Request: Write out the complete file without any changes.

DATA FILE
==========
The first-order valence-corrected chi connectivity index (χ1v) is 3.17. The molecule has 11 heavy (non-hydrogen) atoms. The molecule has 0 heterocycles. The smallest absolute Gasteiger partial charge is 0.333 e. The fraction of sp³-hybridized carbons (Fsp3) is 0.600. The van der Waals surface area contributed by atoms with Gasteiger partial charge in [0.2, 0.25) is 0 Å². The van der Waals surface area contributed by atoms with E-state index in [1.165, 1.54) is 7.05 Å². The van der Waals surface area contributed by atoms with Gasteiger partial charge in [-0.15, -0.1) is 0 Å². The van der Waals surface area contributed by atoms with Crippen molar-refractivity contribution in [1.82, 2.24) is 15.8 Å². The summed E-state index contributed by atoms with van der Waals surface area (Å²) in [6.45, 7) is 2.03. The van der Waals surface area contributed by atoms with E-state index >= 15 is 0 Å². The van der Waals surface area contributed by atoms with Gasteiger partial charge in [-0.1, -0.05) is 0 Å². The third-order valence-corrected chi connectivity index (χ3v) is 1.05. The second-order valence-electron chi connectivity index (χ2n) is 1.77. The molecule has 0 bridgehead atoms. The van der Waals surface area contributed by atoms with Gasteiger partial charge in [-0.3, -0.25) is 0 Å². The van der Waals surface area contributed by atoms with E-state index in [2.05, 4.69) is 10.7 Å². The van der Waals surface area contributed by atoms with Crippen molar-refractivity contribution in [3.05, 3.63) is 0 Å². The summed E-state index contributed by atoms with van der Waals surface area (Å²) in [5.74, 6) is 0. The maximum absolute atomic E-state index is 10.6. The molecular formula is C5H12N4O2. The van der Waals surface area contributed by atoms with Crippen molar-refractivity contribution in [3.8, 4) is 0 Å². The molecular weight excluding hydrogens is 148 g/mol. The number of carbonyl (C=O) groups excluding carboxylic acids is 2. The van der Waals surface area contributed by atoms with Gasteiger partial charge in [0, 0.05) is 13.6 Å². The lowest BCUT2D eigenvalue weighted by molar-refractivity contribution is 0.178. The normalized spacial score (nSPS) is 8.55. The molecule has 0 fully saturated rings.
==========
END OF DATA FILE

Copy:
The first-order valence-corrected chi connectivity index (χ1v) is 3.17. The molecule has 11 heavy (non-hydrogen) atoms. The molecule has 0 heterocycles. The smallest absolute Gasteiger partial charge is 0.333 e. The fraction of sp³-hybridized carbons (Fsp3) is 0.600. The van der Waals surface area contributed by atoms with Gasteiger partial charge in [0.2, 0.25) is 0 Å². The van der Waals surface area contributed by atoms with E-state index in [1.165, 1.54) is 7.05 Å². The van der Waals surface area contributed by atoms with Gasteiger partial charge in [-0.15, -0.1) is 0 Å². The van der Waals surface area contributed by atoms with Crippen molar-refractivity contribution in [1.82, 2.24) is 15.8 Å². The summed E-state index contributed by atoms with van der Waals surface area (Å²) in [6.45, 7) is 2.03. The van der Waals surface area contributed by atoms with E-state index >= 15 is 0 Å². The van der Waals surface area contributed by atoms with Gasteiger partial charge in [-0.1, -0.05) is 0 Å². The third-order valence-corrected chi connectivity index (χ3v) is 1.05. The second-order valence-electron chi connectivity index (χ2n) is 1.77. The molecule has 0 bridgehead atoms. The van der Waals surface area contributed by atoms with Gasteiger partial charge in [-0.3, -0.25) is 0 Å². The van der Waals surface area contributed by atoms with E-state index in [2.05, 4.69) is 10.7 Å². The van der Waals surface area contributed by atoms with Crippen molar-refractivity contribution in [3.05, 3.63) is 0 Å². The summed E-state index contributed by atoms with van der Waals surface area (Å²) in [5.74, 6) is 0. The maximum absolute atomic E-state index is 10.6. The molecular formula is C5H12N4O2. The van der Waals surface area contributed by atoms with Crippen molar-refractivity contribution in [3.8, 4) is 0 Å². The molecular weight excluding hydrogens is 148 g/mol. The number of carbonyl (C=O) groups excluding carboxylic acids is 2. The van der Waals surface area contributed by atoms with Gasteiger partial charge in [0, 0.05) is 13.6 Å². The lowest BCUT2D eigenvalue weighted by molar-refractivity contribution is 0.178. The normalized spacial score (nSPS) is 8.55. The molecule has 0 fully saturated rings.